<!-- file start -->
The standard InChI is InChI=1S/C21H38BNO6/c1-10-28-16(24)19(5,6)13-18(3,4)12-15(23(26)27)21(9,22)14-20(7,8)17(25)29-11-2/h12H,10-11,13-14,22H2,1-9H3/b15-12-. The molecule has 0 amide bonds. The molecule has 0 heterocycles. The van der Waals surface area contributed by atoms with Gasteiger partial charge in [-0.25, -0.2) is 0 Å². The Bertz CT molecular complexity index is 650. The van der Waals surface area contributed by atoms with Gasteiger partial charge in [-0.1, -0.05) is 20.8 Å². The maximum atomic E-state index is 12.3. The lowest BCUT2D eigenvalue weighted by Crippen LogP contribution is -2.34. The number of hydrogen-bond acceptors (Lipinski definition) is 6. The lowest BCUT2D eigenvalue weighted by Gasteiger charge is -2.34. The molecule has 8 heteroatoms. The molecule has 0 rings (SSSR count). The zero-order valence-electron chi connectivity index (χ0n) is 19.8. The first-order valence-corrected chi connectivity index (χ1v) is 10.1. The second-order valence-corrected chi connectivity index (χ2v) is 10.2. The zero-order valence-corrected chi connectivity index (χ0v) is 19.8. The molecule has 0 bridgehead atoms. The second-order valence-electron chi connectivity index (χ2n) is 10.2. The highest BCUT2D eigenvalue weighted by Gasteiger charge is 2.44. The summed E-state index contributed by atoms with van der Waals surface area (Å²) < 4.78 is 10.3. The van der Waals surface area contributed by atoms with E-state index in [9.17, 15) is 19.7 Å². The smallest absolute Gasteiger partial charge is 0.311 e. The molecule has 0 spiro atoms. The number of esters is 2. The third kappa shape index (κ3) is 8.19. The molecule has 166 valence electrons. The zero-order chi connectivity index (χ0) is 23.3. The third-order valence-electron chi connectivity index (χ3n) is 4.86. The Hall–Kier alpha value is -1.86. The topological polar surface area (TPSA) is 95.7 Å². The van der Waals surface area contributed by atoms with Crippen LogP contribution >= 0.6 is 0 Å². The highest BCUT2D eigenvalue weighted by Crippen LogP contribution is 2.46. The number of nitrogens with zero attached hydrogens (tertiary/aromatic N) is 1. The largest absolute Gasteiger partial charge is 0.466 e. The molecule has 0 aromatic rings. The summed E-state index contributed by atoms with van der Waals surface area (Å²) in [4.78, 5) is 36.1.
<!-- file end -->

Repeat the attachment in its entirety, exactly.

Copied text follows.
The standard InChI is InChI=1S/C21H38BNO6/c1-10-28-16(24)19(5,6)13-18(3,4)12-15(23(26)27)21(9,22)14-20(7,8)17(25)29-11-2/h12H,10-11,13-14,22H2,1-9H3/b15-12-. The molecule has 0 amide bonds. The molecule has 0 heterocycles. The van der Waals surface area contributed by atoms with Gasteiger partial charge in [-0.25, -0.2) is 0 Å². The Bertz CT molecular complexity index is 650. The van der Waals surface area contributed by atoms with Gasteiger partial charge in [-0.1, -0.05) is 20.8 Å². The maximum atomic E-state index is 12.3. The lowest BCUT2D eigenvalue weighted by Crippen LogP contribution is -2.34. The number of hydrogen-bond acceptors (Lipinski definition) is 6. The lowest BCUT2D eigenvalue weighted by Gasteiger charge is -2.34. The molecule has 8 heteroatoms. The molecule has 0 rings (SSSR count). The zero-order valence-electron chi connectivity index (χ0n) is 19.8. The first-order valence-corrected chi connectivity index (χ1v) is 10.1. The second-order valence-corrected chi connectivity index (χ2v) is 10.2. The zero-order valence-corrected chi connectivity index (χ0v) is 19.8. The molecule has 0 bridgehead atoms. The second-order valence-electron chi connectivity index (χ2n) is 10.2. The highest BCUT2D eigenvalue weighted by Gasteiger charge is 2.44. The summed E-state index contributed by atoms with van der Waals surface area (Å²) < 4.78 is 10.3. The van der Waals surface area contributed by atoms with E-state index in [9.17, 15) is 19.7 Å². The smallest absolute Gasteiger partial charge is 0.311 e. The molecule has 0 spiro atoms. The number of esters is 2. The third kappa shape index (κ3) is 8.19. The molecule has 166 valence electrons. The zero-order chi connectivity index (χ0) is 23.3. The third-order valence-electron chi connectivity index (χ3n) is 4.86. The Hall–Kier alpha value is -1.86. The topological polar surface area (TPSA) is 95.7 Å². The van der Waals surface area contributed by atoms with Crippen LogP contribution >= 0.6 is 0 Å². The highest BCUT2D eigenvalue weighted by Crippen LogP contribution is 2.46. The number of nitrogens with zero attached hydrogens (tertiary/aromatic N) is 1. The largest absolute Gasteiger partial charge is 0.466 e. The molecule has 0 aromatic rings. The summed E-state index contributed by atoms with van der Waals surface area (Å²) in [4.78, 5) is 36.1.